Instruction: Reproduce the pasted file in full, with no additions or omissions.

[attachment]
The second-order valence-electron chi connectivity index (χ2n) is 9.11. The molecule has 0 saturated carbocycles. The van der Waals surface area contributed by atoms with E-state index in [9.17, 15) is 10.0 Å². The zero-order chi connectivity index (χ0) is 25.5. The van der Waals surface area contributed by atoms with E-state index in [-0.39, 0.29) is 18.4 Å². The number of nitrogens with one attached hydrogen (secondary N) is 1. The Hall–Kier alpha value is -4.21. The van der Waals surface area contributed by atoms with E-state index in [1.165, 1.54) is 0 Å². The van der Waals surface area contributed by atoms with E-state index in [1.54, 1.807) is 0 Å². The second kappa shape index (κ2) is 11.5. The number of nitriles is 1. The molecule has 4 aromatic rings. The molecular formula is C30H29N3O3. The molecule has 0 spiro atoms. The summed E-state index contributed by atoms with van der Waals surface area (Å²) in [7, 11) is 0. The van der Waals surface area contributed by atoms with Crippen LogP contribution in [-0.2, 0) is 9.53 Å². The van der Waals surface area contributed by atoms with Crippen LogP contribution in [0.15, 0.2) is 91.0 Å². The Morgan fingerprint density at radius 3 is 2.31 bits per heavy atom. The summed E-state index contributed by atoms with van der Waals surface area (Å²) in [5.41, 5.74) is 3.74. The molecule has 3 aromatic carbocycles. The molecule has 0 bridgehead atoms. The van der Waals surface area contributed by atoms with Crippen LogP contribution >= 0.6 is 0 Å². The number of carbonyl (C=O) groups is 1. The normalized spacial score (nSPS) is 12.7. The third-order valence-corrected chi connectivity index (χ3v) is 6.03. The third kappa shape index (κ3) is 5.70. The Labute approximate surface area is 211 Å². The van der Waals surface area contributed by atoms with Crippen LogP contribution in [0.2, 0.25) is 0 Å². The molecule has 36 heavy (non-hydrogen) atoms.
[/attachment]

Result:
The second-order valence-electron chi connectivity index (χ2n) is 9.11. The molecule has 0 saturated carbocycles. The van der Waals surface area contributed by atoms with E-state index in [9.17, 15) is 10.0 Å². The zero-order chi connectivity index (χ0) is 25.5. The van der Waals surface area contributed by atoms with E-state index in [-0.39, 0.29) is 18.4 Å². The number of nitrogens with one attached hydrogen (secondary N) is 1. The Hall–Kier alpha value is -4.21. The van der Waals surface area contributed by atoms with E-state index in [1.165, 1.54) is 0 Å². The van der Waals surface area contributed by atoms with E-state index in [1.54, 1.807) is 0 Å². The second kappa shape index (κ2) is 11.5. The number of nitriles is 1. The molecule has 4 aromatic rings. The molecular formula is C30H29N3O3. The molecule has 0 spiro atoms. The summed E-state index contributed by atoms with van der Waals surface area (Å²) in [7, 11) is 0. The van der Waals surface area contributed by atoms with Crippen LogP contribution in [-0.2, 0) is 9.53 Å². The van der Waals surface area contributed by atoms with Crippen LogP contribution in [0.15, 0.2) is 91.0 Å². The Morgan fingerprint density at radius 3 is 2.31 bits per heavy atom. The summed E-state index contributed by atoms with van der Waals surface area (Å²) in [5.41, 5.74) is 3.74. The molecule has 3 aromatic carbocycles. The molecule has 0 bridgehead atoms. The van der Waals surface area contributed by atoms with Crippen LogP contribution >= 0.6 is 0 Å². The number of carbonyl (C=O) groups is 1. The normalized spacial score (nSPS) is 12.7. The third-order valence-corrected chi connectivity index (χ3v) is 6.03. The third kappa shape index (κ3) is 5.70. The Labute approximate surface area is 211 Å². The van der Waals surface area contributed by atoms with Crippen LogP contribution in [0.2, 0.25) is 0 Å². The molecule has 36 heavy (non-hydrogen) atoms.